190619 VOICE Certification Position Paper Final .pdf
Original filename: 190619 VOICE Certification Position Paper Final.pdf
Title: 190528 VOICE Certification Position Paper
Author: Antonie Fountain
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Certification is not the systemic solution to unsustainable cocoa
When the only tool you have is a hammer, a lot of your problems start looking like nails. For a long time, in the cocoa
sector, it seemed like the only tool available to achieve sustainability was certification. Over the past two decades,
civil society has been one of the main promotional vehicles for the uptake of certified cocoa production and
consumption. With an increase in sector efforts, in data and research, and in experience with implementation, the
sector now has a wider range of interventions at its disposal. With a slew of major developments – such as the release
of the new ISO standard, Fairtrade’s revised Minimum Price and Living Income Reference Price, and the work on the
new merged Rainforest/UTZ standard – it is time for Civil Society to take stock of where we are.
Farmer Poverty remains dire
Chocolate companies and retailers have a tendency to look for the cheapest label, neglecting the potential negative
effects of this price pressure. The race for certified volumes has not led to the bar being raised. None of the standards
have been able to significantly contribute to farmers achieving a living income, or even to lift farmers out of structural
extreme poverty. Though average income of certified farmers might be slightly higher than non-certified farmers, the
overall impact is relatively low; a certified cocoa farmer is still nowhere near earning a living income.
Income interventions from certification have not been sufficient, and also recent developments will not suffice. The
recent announcement of the governments of Côte d'Ivoire and Ghana to set a floor price of $2,600 USD per ton (FOB/
world market price) is a good step, but still falls far short of the circa $ 3,467 (resulting in $ 2,668 at farm gate) that
Fairtrade claim is necessary for a Living Income. Neither Rainforest nor Fairtrade have plans to pay anywhere near
that price, except in small pilot projects with companies. The action by the governments and the huge gap between
the prices is an indication of how inadequate the minimum price and premium is unless it is leading to a living income.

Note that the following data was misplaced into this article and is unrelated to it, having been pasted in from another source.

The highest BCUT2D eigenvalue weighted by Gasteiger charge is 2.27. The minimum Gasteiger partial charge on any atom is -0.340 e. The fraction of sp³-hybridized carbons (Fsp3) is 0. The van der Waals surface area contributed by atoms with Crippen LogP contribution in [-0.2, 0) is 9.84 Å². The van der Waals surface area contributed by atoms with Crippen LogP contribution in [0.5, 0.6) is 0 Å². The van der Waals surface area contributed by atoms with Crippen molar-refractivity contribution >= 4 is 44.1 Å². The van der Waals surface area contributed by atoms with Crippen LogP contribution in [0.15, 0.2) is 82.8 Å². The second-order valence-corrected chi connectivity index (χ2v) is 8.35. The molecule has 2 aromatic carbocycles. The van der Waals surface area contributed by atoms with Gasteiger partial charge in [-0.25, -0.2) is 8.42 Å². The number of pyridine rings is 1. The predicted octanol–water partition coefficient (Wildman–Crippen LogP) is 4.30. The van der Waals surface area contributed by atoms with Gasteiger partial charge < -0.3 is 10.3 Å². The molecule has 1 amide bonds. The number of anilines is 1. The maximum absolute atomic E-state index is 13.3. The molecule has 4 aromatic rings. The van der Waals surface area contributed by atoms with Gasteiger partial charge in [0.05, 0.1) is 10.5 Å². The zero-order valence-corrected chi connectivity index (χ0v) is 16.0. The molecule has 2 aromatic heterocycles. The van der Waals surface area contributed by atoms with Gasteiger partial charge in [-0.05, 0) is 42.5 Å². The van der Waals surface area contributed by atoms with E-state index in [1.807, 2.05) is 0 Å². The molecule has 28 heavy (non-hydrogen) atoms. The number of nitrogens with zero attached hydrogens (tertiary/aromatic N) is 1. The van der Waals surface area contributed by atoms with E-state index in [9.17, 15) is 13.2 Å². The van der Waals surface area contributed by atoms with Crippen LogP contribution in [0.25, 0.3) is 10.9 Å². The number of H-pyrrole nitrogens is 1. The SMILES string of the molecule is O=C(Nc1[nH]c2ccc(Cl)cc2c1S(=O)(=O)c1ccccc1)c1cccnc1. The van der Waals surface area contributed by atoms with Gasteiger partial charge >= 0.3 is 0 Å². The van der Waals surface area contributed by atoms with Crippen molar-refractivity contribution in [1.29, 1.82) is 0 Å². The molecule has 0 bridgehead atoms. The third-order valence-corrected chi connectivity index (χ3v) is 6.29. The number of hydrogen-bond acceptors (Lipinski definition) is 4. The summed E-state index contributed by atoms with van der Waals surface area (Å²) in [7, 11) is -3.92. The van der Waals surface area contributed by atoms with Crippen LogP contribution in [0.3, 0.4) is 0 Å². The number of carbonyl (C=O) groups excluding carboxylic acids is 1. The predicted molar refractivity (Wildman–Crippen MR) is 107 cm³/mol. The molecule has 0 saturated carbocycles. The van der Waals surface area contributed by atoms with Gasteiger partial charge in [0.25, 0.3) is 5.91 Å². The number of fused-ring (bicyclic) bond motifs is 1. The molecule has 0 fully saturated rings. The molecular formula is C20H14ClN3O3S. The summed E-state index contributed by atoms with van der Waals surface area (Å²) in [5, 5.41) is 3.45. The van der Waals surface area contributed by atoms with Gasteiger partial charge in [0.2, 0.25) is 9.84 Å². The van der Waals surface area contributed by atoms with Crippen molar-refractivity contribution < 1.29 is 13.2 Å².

Rainforest Alliance/UTZ; danger of a race to the bottom on price
Fairtrade raised their minimum price for the next main cocoa harvest (see below). The new Rainforest Alliance
standard is currently in consultation. Whereas the new draft Rainforest Alliance standard does have a mandatory
premium, it is not clear yet whether this will have a fixed minimum or be dependent on farmer negotiation.
Additionally, there are no arrangements for a minimum price in the general Rainforest Alliance standard, and sector
specific guidance on cocoa is still to be developed. If the new Rainforest Alliance standard will not address the need
for higher farmgate prices, this will counteract any effort to start to reach a living income for farmers and fuel a race
to the bottom between the different standards. Rainforest Alliance’s new standard will need to go beyond just
agronomical solutions and address the power imbalances in the supply chain, specifically the pricing of cocoa, to
ensure a living income for smallholder cocoa farmers. Rainforest Alliance should no longer ignore that cocoa farmers
are highly exposed to volatile world market prices. A minimum price is a safety net for cocoa farmers, and until the
new standard is published, Rainforest Alliance should incorporate a minimum price to protect farmers against world
market prices which decrease below a certain level. Increasing market share by undercutting farmer income cannot
be the business model for a standard that claims to improve sustainability in cocoa farming.
Fairtrade’s minimum price is a step but not sufficient
Recently, Fairtrade revised their minimum price for cocoa, from $2,000 to $2,400 per tonne. This move is a good first
step but nowhere nearly sufficient in order to bridge the living income gap. Fairtrade acknowledges that with this
minimum price – and an increased farmer premium – farmers will still not be close to earning a living income. The
new Fairtrade minimum price in Cote d’Ivoire still leaves a significant gap with the €3,467 that Fairtrade claims would